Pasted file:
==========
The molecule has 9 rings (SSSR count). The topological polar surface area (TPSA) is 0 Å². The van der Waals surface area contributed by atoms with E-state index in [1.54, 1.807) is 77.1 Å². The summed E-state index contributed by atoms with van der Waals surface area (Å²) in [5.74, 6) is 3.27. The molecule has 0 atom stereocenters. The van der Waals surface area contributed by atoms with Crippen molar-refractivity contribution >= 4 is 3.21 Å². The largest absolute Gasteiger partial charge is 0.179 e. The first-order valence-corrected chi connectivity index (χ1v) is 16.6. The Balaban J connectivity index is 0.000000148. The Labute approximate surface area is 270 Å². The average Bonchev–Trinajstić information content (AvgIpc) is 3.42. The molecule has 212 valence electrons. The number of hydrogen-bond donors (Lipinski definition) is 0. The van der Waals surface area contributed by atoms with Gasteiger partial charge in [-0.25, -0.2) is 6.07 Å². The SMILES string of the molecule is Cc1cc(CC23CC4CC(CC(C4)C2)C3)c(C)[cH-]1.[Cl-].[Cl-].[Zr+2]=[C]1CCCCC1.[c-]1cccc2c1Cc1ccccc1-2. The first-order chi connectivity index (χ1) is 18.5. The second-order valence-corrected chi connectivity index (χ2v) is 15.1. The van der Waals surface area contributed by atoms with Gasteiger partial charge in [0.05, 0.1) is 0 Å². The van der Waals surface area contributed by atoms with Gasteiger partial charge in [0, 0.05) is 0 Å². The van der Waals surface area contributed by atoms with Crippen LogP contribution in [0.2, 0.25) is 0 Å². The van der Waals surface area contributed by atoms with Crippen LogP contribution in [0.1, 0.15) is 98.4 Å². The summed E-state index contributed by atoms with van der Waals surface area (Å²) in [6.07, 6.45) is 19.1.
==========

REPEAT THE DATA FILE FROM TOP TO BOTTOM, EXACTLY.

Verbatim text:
The molecule has 9 rings (SSSR count). The topological polar surface area (TPSA) is 0 Å². The van der Waals surface area contributed by atoms with E-state index in [1.54, 1.807) is 77.1 Å². The summed E-state index contributed by atoms with van der Waals surface area (Å²) in [5.74, 6) is 3.27. The molecule has 0 atom stereocenters. The van der Waals surface area contributed by atoms with Crippen molar-refractivity contribution >= 4 is 3.21 Å². The largest absolute Gasteiger partial charge is 0.179 e. The first-order valence-corrected chi connectivity index (χ1v) is 16.6. The Balaban J connectivity index is 0.000000148. The Labute approximate surface area is 270 Å². The average Bonchev–Trinajstić information content (AvgIpc) is 3.42. The molecule has 212 valence electrons. The number of hydrogen-bond donors (Lipinski definition) is 0. The van der Waals surface area contributed by atoms with Gasteiger partial charge in [-0.25, -0.2) is 6.07 Å². The SMILES string of the molecule is Cc1cc(CC23CC4CC(CC(C4)C2)C3)c(C)[cH-]1.[Cl-].[Cl-].[Zr+2]=[C]1CCCCC1.[c-]1cccc2c1Cc1ccccc1-2. The first-order chi connectivity index (χ1) is 18.5. The second-order valence-corrected chi connectivity index (χ2v) is 15.1. The van der Waals surface area contributed by atoms with Gasteiger partial charge in [0.05, 0.1) is 0 Å². The van der Waals surface area contributed by atoms with Gasteiger partial charge in [0, 0.05) is 0 Å². The van der Waals surface area contributed by atoms with Crippen LogP contribution in [0.2, 0.25) is 0 Å². The van der Waals surface area contributed by atoms with Crippen LogP contribution in [0.1, 0.15) is 98.4 Å². The summed E-state index contributed by atoms with van der Waals surface area (Å²) in [6.07, 6.45) is 19.1.